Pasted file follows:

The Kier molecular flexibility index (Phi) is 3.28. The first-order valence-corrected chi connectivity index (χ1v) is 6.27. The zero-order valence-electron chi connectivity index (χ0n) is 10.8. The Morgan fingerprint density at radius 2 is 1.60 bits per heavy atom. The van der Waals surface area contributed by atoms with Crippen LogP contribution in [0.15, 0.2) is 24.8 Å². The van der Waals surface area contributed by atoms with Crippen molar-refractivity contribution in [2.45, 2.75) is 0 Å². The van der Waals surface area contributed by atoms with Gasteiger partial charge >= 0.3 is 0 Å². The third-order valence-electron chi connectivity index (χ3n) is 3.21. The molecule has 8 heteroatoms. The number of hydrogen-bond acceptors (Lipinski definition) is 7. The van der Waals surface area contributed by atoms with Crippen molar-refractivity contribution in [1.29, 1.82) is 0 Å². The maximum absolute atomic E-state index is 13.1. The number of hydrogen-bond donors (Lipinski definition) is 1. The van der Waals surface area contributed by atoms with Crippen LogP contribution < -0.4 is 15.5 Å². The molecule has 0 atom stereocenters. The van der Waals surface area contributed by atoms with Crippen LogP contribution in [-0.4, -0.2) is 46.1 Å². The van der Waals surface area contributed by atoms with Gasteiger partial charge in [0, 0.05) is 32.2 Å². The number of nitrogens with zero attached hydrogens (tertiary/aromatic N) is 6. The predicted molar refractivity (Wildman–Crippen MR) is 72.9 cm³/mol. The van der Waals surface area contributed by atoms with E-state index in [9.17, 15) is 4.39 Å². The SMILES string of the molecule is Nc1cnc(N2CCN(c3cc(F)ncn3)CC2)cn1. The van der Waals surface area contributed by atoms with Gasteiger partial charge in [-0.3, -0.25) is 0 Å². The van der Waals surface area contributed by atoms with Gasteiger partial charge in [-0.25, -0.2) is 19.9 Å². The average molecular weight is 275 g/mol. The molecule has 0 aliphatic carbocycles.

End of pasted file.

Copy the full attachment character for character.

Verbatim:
The Kier molecular flexibility index (Phi) is 3.28. The first-order valence-corrected chi connectivity index (χ1v) is 6.27. The zero-order valence-electron chi connectivity index (χ0n) is 10.8. The Morgan fingerprint density at radius 2 is 1.60 bits per heavy atom. The van der Waals surface area contributed by atoms with Crippen LogP contribution in [0.15, 0.2) is 24.8 Å². The van der Waals surface area contributed by atoms with Crippen molar-refractivity contribution in [2.45, 2.75) is 0 Å². The van der Waals surface area contributed by atoms with Gasteiger partial charge >= 0.3 is 0 Å². The third-order valence-electron chi connectivity index (χ3n) is 3.21. The molecule has 8 heteroatoms. The number of hydrogen-bond acceptors (Lipinski definition) is 7. The van der Waals surface area contributed by atoms with Crippen molar-refractivity contribution in [1.29, 1.82) is 0 Å². The maximum absolute atomic E-state index is 13.1. The number of hydrogen-bond donors (Lipinski definition) is 1. The van der Waals surface area contributed by atoms with Crippen LogP contribution < -0.4 is 15.5 Å². The molecule has 0 atom stereocenters. The van der Waals surface area contributed by atoms with Crippen LogP contribution in [-0.4, -0.2) is 46.1 Å². The van der Waals surface area contributed by atoms with Gasteiger partial charge in [0, 0.05) is 32.2 Å². The number of nitrogens with zero attached hydrogens (tertiary/aromatic N) is 6. The predicted molar refractivity (Wildman–Crippen MR) is 72.9 cm³/mol. The van der Waals surface area contributed by atoms with E-state index in [9.17, 15) is 4.39 Å². The SMILES string of the molecule is Nc1cnc(N2CCN(c3cc(F)ncn3)CC2)cn1. The van der Waals surface area contributed by atoms with Gasteiger partial charge in [-0.3, -0.25) is 0 Å². The van der Waals surface area contributed by atoms with Gasteiger partial charge in [-0.25, -0.2) is 19.9 Å². The average molecular weight is 275 g/mol. The molecule has 0 aliphatic carbocycles.